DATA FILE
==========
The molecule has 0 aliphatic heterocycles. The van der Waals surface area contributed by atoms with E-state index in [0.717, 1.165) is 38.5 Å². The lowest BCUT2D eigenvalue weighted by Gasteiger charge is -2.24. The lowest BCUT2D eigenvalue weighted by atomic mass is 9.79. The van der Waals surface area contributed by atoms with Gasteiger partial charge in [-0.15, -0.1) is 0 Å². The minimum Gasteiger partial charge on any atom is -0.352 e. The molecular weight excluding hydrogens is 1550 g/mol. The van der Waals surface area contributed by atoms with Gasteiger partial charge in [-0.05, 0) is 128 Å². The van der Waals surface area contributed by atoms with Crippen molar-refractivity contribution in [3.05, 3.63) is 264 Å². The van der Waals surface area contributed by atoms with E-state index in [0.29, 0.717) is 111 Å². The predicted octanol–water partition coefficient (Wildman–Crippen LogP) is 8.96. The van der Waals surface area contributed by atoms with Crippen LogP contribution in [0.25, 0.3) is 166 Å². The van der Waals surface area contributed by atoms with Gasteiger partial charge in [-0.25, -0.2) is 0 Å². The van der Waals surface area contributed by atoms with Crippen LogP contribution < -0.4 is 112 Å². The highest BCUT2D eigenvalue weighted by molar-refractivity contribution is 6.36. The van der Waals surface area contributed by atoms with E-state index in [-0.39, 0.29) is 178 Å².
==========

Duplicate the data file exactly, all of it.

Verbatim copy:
The molecule has 0 aliphatic heterocycles. The van der Waals surface area contributed by atoms with E-state index in [0.717, 1.165) is 38.5 Å². The lowest BCUT2D eigenvalue weighted by Gasteiger charge is -2.24. The lowest BCUT2D eigenvalue weighted by atomic mass is 9.79. The van der Waals surface area contributed by atoms with Gasteiger partial charge in [-0.15, -0.1) is 0 Å². The minimum Gasteiger partial charge on any atom is -0.352 e. The molecular weight excluding hydrogens is 1550 g/mol. The van der Waals surface area contributed by atoms with Gasteiger partial charge in [-0.05, 0) is 128 Å². The van der Waals surface area contributed by atoms with Crippen molar-refractivity contribution in [3.05, 3.63) is 264 Å². The van der Waals surface area contributed by atoms with E-state index in [0.29, 0.717) is 111 Å². The predicted octanol–water partition coefficient (Wildman–Crippen LogP) is 8.96. The van der Waals surface area contributed by atoms with Crippen LogP contribution in [0.25, 0.3) is 166 Å². The van der Waals surface area contributed by atoms with Gasteiger partial charge in [-0.25, -0.2) is 0 Å². The van der Waals surface area contributed by atoms with Crippen LogP contribution < -0.4 is 112 Å². The highest BCUT2D eigenvalue weighted by molar-refractivity contribution is 6.36. The van der Waals surface area contributed by atoms with E-state index in [-0.39, 0.29) is 178 Å².